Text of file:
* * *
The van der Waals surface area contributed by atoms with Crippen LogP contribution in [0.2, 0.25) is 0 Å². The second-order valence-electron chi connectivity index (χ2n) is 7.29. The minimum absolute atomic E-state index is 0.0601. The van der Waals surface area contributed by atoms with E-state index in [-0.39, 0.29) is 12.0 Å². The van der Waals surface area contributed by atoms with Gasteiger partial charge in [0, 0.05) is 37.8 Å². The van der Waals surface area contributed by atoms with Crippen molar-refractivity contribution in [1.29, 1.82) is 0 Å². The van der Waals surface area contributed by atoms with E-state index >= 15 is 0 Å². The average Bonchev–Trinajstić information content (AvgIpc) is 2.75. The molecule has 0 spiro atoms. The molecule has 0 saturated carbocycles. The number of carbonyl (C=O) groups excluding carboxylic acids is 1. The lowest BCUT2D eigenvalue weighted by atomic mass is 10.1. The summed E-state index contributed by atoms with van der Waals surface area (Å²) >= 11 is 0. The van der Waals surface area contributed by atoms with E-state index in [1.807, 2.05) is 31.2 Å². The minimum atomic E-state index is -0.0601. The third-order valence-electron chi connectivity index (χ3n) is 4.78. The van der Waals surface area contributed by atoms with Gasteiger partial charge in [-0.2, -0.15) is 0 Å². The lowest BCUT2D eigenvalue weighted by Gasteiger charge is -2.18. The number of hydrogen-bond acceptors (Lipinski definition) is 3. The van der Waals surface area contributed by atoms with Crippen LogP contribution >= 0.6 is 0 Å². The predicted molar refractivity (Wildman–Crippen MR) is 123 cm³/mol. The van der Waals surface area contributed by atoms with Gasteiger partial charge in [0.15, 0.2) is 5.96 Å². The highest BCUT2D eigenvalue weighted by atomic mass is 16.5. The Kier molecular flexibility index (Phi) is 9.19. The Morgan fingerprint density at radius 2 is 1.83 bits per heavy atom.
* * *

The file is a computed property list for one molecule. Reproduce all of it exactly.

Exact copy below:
The van der Waals surface area contributed by atoms with Crippen LogP contribution in [0.2, 0.25) is 0 Å². The second-order valence-electron chi connectivity index (χ2n) is 7.29. The minimum absolute atomic E-state index is 0.0601. The van der Waals surface area contributed by atoms with E-state index in [-0.39, 0.29) is 12.0 Å². The van der Waals surface area contributed by atoms with Gasteiger partial charge in [0, 0.05) is 37.8 Å². The van der Waals surface area contributed by atoms with Crippen molar-refractivity contribution in [1.29, 1.82) is 0 Å². The van der Waals surface area contributed by atoms with E-state index >= 15 is 0 Å². The average Bonchev–Trinajstić information content (AvgIpc) is 2.75. The molecule has 0 spiro atoms. The molecule has 0 saturated carbocycles. The number of carbonyl (C=O) groups excluding carboxylic acids is 1. The lowest BCUT2D eigenvalue weighted by atomic mass is 10.1. The summed E-state index contributed by atoms with van der Waals surface area (Å²) >= 11 is 0. The van der Waals surface area contributed by atoms with E-state index in [1.807, 2.05) is 31.2 Å². The minimum atomic E-state index is -0.0601. The third-order valence-electron chi connectivity index (χ3n) is 4.78. The van der Waals surface area contributed by atoms with Gasteiger partial charge in [-0.2, -0.15) is 0 Å². The lowest BCUT2D eigenvalue weighted by Gasteiger charge is -2.18. The number of hydrogen-bond acceptors (Lipinski definition) is 3. The van der Waals surface area contributed by atoms with Crippen LogP contribution >= 0.6 is 0 Å². The predicted molar refractivity (Wildman–Crippen MR) is 123 cm³/mol. The van der Waals surface area contributed by atoms with Gasteiger partial charge in [0.15, 0.2) is 5.96 Å². The highest BCUT2D eigenvalue weighted by atomic mass is 16.5. The Kier molecular flexibility index (Phi) is 9.19. The Morgan fingerprint density at radius 2 is 1.83 bits per heavy atom.